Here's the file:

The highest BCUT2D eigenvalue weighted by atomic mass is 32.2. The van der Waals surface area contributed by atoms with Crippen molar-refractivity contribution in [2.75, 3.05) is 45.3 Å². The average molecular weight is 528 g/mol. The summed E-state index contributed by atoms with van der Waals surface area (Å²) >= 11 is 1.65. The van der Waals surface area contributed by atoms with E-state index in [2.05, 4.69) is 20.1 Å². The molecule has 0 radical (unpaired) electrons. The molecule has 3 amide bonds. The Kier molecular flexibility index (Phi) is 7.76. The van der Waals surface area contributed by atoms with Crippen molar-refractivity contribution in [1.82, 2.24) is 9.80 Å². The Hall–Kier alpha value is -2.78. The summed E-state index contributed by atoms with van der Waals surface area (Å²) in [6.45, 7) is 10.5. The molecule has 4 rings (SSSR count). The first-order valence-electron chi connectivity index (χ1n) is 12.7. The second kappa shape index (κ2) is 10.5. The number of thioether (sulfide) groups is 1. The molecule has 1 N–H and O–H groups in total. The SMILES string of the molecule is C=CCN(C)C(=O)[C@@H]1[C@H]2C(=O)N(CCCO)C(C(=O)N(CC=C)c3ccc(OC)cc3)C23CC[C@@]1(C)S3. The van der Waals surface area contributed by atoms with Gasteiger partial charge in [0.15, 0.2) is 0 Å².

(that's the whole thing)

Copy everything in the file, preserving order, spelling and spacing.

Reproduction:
The highest BCUT2D eigenvalue weighted by atomic mass is 32.2. The van der Waals surface area contributed by atoms with Crippen molar-refractivity contribution in [2.75, 3.05) is 45.3 Å². The average molecular weight is 528 g/mol. The summed E-state index contributed by atoms with van der Waals surface area (Å²) >= 11 is 1.65. The van der Waals surface area contributed by atoms with E-state index in [2.05, 4.69) is 20.1 Å². The molecule has 0 radical (unpaired) electrons. The molecule has 3 amide bonds. The Kier molecular flexibility index (Phi) is 7.76. The van der Waals surface area contributed by atoms with Crippen molar-refractivity contribution in [1.82, 2.24) is 9.80 Å². The Hall–Kier alpha value is -2.78. The summed E-state index contributed by atoms with van der Waals surface area (Å²) in [6.45, 7) is 10.5. The molecule has 4 rings (SSSR count). The first-order valence-electron chi connectivity index (χ1n) is 12.7. The second kappa shape index (κ2) is 10.5. The number of thioether (sulfide) groups is 1. The molecule has 1 N–H and O–H groups in total. The SMILES string of the molecule is C=CCN(C)C(=O)[C@@H]1[C@H]2C(=O)N(CCCO)C(C(=O)N(CC=C)c3ccc(OC)cc3)C23CC[C@@]1(C)S3. The van der Waals surface area contributed by atoms with Gasteiger partial charge in [0.15, 0.2) is 0 Å².